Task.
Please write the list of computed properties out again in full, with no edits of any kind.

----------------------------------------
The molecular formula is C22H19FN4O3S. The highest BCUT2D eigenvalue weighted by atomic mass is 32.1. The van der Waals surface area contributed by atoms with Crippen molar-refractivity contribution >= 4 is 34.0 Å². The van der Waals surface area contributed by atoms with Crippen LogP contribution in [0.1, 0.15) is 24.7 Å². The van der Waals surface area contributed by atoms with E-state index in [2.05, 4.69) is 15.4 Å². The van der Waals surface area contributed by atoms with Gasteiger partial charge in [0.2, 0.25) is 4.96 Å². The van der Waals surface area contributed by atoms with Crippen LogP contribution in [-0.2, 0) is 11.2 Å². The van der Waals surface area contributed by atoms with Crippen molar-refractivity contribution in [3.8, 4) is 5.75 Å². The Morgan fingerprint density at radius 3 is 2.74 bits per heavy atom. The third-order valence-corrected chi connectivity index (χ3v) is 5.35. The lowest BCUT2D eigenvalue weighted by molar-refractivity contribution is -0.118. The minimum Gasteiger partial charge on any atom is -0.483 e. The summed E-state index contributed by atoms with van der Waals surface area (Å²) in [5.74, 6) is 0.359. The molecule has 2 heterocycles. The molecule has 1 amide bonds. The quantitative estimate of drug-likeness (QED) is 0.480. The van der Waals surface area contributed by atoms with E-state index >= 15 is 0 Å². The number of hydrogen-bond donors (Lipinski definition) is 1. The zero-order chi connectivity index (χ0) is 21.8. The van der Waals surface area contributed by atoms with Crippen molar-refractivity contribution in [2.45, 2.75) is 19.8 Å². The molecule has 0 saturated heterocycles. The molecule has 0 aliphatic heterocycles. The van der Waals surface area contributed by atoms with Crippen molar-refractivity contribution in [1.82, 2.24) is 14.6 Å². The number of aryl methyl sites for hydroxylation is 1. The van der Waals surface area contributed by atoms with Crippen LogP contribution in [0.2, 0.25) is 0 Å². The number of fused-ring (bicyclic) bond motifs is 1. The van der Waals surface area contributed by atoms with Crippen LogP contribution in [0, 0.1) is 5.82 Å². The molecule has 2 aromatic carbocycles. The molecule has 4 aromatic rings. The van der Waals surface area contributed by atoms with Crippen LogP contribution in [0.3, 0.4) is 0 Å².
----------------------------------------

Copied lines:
The molecular formula is C22H19FN4O3S. The highest BCUT2D eigenvalue weighted by atomic mass is 32.1. The van der Waals surface area contributed by atoms with Crippen molar-refractivity contribution >= 4 is 34.0 Å². The van der Waals surface area contributed by atoms with Crippen LogP contribution in [0.1, 0.15) is 24.7 Å². The van der Waals surface area contributed by atoms with E-state index in [2.05, 4.69) is 15.4 Å². The van der Waals surface area contributed by atoms with Gasteiger partial charge in [0.2, 0.25) is 4.96 Å². The van der Waals surface area contributed by atoms with Crippen LogP contribution in [-0.2, 0) is 11.2 Å². The van der Waals surface area contributed by atoms with Crippen molar-refractivity contribution in [3.8, 4) is 5.75 Å². The Morgan fingerprint density at radius 3 is 2.74 bits per heavy atom. The third-order valence-corrected chi connectivity index (χ3v) is 5.35. The lowest BCUT2D eigenvalue weighted by molar-refractivity contribution is -0.118. The minimum Gasteiger partial charge on any atom is -0.483 e. The summed E-state index contributed by atoms with van der Waals surface area (Å²) in [5.74, 6) is 0.359. The molecule has 2 heterocycles. The molecule has 1 amide bonds. The quantitative estimate of drug-likeness (QED) is 0.480. The van der Waals surface area contributed by atoms with E-state index >= 15 is 0 Å². The number of hydrogen-bond donors (Lipinski definition) is 1. The zero-order chi connectivity index (χ0) is 21.8. The van der Waals surface area contributed by atoms with Crippen molar-refractivity contribution in [2.45, 2.75) is 19.8 Å². The molecule has 0 saturated heterocycles. The molecule has 0 aliphatic heterocycles. The van der Waals surface area contributed by atoms with Crippen molar-refractivity contribution in [1.82, 2.24) is 14.6 Å². The number of aryl methyl sites for hydroxylation is 1. The van der Waals surface area contributed by atoms with Crippen LogP contribution in [0.2, 0.25) is 0 Å². The number of fused-ring (bicyclic) bond motifs is 1. The van der Waals surface area contributed by atoms with Crippen LogP contribution in [0, 0.1) is 5.82 Å². The molecule has 2 aromatic carbocycles. The molecule has 4 aromatic rings. The van der Waals surface area contributed by atoms with Crippen LogP contribution in [0.3, 0.4) is 0 Å².